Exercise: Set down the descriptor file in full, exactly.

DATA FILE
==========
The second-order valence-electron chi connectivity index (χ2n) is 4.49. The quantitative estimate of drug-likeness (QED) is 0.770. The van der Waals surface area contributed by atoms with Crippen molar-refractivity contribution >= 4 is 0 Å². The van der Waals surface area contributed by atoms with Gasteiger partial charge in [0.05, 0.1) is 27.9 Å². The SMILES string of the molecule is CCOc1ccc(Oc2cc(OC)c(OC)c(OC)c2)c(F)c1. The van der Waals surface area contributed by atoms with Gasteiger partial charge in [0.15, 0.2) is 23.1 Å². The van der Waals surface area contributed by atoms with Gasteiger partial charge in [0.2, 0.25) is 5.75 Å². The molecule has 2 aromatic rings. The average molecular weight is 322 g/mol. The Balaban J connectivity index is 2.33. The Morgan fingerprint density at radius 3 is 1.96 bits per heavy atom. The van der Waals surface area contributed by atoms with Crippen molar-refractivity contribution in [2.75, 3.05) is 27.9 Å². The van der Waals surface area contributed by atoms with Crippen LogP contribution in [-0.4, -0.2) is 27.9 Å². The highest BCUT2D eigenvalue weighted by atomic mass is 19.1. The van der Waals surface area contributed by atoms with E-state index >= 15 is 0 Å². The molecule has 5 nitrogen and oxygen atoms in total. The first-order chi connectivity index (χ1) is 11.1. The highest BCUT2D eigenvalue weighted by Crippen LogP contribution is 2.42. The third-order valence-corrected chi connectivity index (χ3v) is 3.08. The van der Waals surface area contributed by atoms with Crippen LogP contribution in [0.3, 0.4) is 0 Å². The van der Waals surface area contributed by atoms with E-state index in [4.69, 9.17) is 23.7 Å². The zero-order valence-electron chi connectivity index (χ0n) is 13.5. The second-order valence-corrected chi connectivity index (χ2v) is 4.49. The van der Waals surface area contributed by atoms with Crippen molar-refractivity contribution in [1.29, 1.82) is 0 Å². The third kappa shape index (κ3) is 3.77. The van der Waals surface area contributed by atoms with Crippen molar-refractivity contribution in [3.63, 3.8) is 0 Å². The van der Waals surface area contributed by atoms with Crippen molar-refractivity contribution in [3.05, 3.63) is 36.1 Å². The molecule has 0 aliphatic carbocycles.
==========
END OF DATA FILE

The second-order valence-electron chi connectivity index (χ2n) is 4.49. The quantitative estimate of drug-likeness (QED) is 0.770. The van der Waals surface area contributed by atoms with Crippen molar-refractivity contribution >= 4 is 0 Å². The van der Waals surface area contributed by atoms with Gasteiger partial charge in [0.05, 0.1) is 27.9 Å². The SMILES string of the molecule is CCOc1ccc(Oc2cc(OC)c(OC)c(OC)c2)c(F)c1. The van der Waals surface area contributed by atoms with Gasteiger partial charge in [0.15, 0.2) is 23.1 Å². The van der Waals surface area contributed by atoms with Gasteiger partial charge in [0.2, 0.25) is 5.75 Å². The molecule has 2 aromatic rings. The average molecular weight is 322 g/mol. The Balaban J connectivity index is 2.33. The Morgan fingerprint density at radius 3 is 1.96 bits per heavy atom. The van der Waals surface area contributed by atoms with Crippen molar-refractivity contribution in [2.75, 3.05) is 27.9 Å². The van der Waals surface area contributed by atoms with Crippen LogP contribution in [-0.4, -0.2) is 27.9 Å². The highest BCUT2D eigenvalue weighted by atomic mass is 19.1. The van der Waals surface area contributed by atoms with E-state index >= 15 is 0 Å². The molecule has 5 nitrogen and oxygen atoms in total. The first-order chi connectivity index (χ1) is 11.1. The highest BCUT2D eigenvalue weighted by Crippen LogP contribution is 2.42. The third-order valence-corrected chi connectivity index (χ3v) is 3.08. The van der Waals surface area contributed by atoms with Crippen LogP contribution in [0.3, 0.4) is 0 Å². The van der Waals surface area contributed by atoms with E-state index in [4.69, 9.17) is 23.7 Å². The zero-order valence-electron chi connectivity index (χ0n) is 13.5. The second-order valence-corrected chi connectivity index (χ2v) is 4.49. The van der Waals surface area contributed by atoms with Crippen molar-refractivity contribution in [1.29, 1.82) is 0 Å². The third kappa shape index (κ3) is 3.77. The van der Waals surface area contributed by atoms with Crippen molar-refractivity contribution in [3.63, 3.8) is 0 Å². The van der Waals surface area contributed by atoms with Crippen molar-refractivity contribution in [3.05, 3.63) is 36.1 Å². The molecule has 0 aliphatic carbocycles.